The Spanish government has warned that the current pension system needs to be reformed to guarantee stability after 2015.
Social security secretary Octavio Granado said recently that a reform would be “fundamental” to guarantee solvency beyond 2015, when the social security fund is expected to record a deficit of around e625m, or 0.04% of GDP. It could face “technical bankruptcy” after 2020, he added.
Reserves will be used to absorb the initial deficit until 2020, when the cost of pensions is expected to exceed contributions by e18bn.
The gloomy outlook was confirmed by an employment ministry study, which found that the social security fund’s surplus would be “diluted” until 2020, when it was expected to go into a deficit
The General Union of Workers (UGT) responded to the minister’s reform suggestion by saying that it was ready to participate in debate on changes to the social security system.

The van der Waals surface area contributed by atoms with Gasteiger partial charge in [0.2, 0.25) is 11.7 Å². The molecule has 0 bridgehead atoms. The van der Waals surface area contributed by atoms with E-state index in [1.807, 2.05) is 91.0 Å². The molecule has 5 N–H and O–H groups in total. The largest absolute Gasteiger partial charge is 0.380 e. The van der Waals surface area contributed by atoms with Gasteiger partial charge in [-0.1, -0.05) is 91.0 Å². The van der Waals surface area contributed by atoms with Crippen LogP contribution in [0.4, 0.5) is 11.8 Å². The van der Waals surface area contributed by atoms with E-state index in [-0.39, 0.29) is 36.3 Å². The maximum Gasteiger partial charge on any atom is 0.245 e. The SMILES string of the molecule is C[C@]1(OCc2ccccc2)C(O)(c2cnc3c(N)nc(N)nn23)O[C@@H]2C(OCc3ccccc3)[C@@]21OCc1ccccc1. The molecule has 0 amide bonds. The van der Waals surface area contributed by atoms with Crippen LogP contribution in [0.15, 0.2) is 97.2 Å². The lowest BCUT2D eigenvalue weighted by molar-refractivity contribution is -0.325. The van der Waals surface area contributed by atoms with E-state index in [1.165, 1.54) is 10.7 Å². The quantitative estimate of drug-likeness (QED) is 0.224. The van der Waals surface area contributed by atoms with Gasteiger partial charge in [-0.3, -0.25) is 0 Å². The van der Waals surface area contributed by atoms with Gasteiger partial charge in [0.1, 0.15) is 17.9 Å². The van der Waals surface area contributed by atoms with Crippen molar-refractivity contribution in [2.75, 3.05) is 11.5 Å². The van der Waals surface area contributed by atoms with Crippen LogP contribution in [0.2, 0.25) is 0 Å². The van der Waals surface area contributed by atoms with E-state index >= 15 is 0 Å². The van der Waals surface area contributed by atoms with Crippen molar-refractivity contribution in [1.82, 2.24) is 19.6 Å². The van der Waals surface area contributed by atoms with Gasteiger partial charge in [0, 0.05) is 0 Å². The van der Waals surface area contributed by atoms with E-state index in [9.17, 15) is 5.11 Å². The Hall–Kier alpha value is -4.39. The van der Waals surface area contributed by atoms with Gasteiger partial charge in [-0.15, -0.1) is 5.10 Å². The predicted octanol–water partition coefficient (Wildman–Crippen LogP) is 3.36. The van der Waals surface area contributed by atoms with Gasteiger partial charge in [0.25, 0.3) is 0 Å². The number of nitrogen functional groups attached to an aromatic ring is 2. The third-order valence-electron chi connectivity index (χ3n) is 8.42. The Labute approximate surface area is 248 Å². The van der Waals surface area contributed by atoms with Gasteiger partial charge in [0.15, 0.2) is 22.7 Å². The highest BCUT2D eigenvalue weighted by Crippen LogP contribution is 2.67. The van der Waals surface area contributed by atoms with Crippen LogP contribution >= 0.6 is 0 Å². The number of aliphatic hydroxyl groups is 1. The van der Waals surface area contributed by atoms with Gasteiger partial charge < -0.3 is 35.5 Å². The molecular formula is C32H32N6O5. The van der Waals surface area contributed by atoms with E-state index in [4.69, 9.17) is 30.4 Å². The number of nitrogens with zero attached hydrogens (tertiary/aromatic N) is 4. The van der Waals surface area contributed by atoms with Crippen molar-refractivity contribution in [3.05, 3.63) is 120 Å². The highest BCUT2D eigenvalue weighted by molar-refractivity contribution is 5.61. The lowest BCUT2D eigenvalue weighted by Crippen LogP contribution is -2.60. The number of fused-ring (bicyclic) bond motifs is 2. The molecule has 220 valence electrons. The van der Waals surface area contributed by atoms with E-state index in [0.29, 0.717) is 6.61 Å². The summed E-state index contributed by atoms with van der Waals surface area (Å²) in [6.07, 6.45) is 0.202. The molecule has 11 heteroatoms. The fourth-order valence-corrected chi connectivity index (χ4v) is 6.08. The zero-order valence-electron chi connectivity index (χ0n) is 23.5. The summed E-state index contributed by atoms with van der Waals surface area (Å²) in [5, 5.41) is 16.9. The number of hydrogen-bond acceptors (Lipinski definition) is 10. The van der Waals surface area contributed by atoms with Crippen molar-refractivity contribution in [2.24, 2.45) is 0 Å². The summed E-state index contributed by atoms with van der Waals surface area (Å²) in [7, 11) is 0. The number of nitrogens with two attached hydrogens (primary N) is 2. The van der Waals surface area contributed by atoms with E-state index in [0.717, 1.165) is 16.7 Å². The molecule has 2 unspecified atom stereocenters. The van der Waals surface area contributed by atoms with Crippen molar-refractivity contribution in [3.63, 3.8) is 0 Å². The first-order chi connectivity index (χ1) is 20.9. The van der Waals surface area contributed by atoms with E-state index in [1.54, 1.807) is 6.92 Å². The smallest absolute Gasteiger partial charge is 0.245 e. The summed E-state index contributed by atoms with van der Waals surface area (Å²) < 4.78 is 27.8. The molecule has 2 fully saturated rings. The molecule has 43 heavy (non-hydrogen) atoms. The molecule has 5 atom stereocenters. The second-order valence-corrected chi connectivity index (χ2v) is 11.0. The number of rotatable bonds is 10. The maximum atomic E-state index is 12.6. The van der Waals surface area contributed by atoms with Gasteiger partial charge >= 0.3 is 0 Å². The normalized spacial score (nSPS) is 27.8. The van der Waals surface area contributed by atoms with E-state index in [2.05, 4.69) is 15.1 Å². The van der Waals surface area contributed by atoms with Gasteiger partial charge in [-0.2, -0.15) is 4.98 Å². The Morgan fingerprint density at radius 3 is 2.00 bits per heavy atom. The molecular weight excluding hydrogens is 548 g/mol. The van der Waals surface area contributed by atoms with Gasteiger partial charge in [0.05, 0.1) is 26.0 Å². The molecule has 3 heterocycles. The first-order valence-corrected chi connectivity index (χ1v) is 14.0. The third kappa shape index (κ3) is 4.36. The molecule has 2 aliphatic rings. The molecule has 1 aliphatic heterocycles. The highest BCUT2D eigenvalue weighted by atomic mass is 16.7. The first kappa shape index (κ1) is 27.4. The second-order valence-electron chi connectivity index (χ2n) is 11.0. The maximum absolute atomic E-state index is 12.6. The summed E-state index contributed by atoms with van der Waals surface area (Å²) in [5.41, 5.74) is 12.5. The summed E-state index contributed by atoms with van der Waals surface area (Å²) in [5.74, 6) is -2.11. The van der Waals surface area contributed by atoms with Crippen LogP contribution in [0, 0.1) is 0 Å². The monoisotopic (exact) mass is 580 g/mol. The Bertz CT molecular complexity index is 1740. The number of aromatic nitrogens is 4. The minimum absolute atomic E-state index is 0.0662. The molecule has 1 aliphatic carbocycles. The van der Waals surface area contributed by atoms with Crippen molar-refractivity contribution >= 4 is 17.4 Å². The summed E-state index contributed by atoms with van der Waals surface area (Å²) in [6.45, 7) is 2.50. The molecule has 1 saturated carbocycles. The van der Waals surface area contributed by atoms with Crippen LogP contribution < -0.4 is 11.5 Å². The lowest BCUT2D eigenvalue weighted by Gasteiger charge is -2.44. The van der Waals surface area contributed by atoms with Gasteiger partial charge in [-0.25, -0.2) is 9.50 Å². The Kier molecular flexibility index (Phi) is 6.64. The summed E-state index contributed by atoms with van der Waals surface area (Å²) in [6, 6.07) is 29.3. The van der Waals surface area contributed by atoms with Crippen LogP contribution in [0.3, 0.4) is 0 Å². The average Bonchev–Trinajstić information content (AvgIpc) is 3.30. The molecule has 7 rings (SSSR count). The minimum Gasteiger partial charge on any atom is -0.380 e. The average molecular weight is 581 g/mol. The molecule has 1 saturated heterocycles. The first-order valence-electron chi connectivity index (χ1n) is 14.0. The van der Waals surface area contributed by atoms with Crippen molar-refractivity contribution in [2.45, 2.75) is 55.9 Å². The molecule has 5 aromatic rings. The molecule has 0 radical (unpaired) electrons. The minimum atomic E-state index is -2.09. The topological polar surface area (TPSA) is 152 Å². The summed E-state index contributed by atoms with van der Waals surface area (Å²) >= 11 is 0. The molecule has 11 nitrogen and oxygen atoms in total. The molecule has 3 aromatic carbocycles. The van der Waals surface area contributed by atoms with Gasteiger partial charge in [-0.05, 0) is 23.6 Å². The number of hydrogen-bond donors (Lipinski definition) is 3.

But simultaneously it published its own set of proposals, which include measures to give additional assistance to families to improve the work/life balance and more support for women workers.
“In recent years there has been little done in this direction,” the UGT said. “The effort of the state to finance social protection has stayed around 6% of GDP.” It added that “The delay in enacting necessary improvements operates against the public pensions system.”
In February, the European Commission said that Spain should embrace pension reform “more vigorously” to meet the ageing challenge and prevent the emergence of “unsustainable trends in public finances in the long run”.